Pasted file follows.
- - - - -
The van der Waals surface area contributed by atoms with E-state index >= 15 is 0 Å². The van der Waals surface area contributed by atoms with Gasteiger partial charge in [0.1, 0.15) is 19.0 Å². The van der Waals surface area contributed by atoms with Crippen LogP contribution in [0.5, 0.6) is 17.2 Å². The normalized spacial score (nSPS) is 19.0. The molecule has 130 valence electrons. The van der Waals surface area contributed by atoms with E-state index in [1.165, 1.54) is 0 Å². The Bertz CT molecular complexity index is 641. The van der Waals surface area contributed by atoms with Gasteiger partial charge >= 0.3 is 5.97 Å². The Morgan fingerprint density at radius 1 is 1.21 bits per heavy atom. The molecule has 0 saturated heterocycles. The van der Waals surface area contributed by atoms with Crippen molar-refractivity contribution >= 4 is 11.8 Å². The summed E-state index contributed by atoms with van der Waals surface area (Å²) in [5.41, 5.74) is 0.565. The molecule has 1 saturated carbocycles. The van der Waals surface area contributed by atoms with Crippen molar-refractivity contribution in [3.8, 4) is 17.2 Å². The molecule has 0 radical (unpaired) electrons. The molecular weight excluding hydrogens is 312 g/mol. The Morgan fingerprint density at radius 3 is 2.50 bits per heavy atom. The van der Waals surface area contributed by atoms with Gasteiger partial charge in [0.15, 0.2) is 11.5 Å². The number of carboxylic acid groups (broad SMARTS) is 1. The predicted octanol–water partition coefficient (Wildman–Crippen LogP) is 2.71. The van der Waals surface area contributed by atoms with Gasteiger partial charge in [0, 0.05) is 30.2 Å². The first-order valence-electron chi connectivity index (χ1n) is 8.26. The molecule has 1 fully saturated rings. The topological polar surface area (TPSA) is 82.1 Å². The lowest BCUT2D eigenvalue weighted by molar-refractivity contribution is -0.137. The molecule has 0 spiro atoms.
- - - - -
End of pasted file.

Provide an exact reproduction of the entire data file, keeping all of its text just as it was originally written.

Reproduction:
The van der Waals surface area contributed by atoms with E-state index >= 15 is 0 Å². The van der Waals surface area contributed by atoms with Gasteiger partial charge in [0.1, 0.15) is 19.0 Å². The van der Waals surface area contributed by atoms with Crippen LogP contribution in [0.5, 0.6) is 17.2 Å². The normalized spacial score (nSPS) is 19.0. The molecule has 130 valence electrons. The van der Waals surface area contributed by atoms with E-state index in [1.165, 1.54) is 0 Å². The Bertz CT molecular complexity index is 641. The van der Waals surface area contributed by atoms with Gasteiger partial charge >= 0.3 is 5.97 Å². The Morgan fingerprint density at radius 1 is 1.21 bits per heavy atom. The molecule has 0 saturated heterocycles. The van der Waals surface area contributed by atoms with Crippen molar-refractivity contribution >= 4 is 11.8 Å². The summed E-state index contributed by atoms with van der Waals surface area (Å²) in [5.41, 5.74) is 0.565. The molecule has 1 saturated carbocycles. The van der Waals surface area contributed by atoms with Crippen molar-refractivity contribution in [3.8, 4) is 17.2 Å². The molecule has 0 radical (unpaired) electrons. The molecular weight excluding hydrogens is 312 g/mol. The Morgan fingerprint density at radius 3 is 2.50 bits per heavy atom. The van der Waals surface area contributed by atoms with Gasteiger partial charge in [0.15, 0.2) is 11.5 Å². The number of carboxylic acid groups (broad SMARTS) is 1. The predicted octanol–water partition coefficient (Wildman–Crippen LogP) is 2.71. The van der Waals surface area contributed by atoms with Gasteiger partial charge in [0, 0.05) is 30.2 Å². The first-order valence-electron chi connectivity index (χ1n) is 8.26. The molecule has 1 fully saturated rings. The topological polar surface area (TPSA) is 82.1 Å². The lowest BCUT2D eigenvalue weighted by molar-refractivity contribution is -0.137. The molecule has 0 spiro atoms.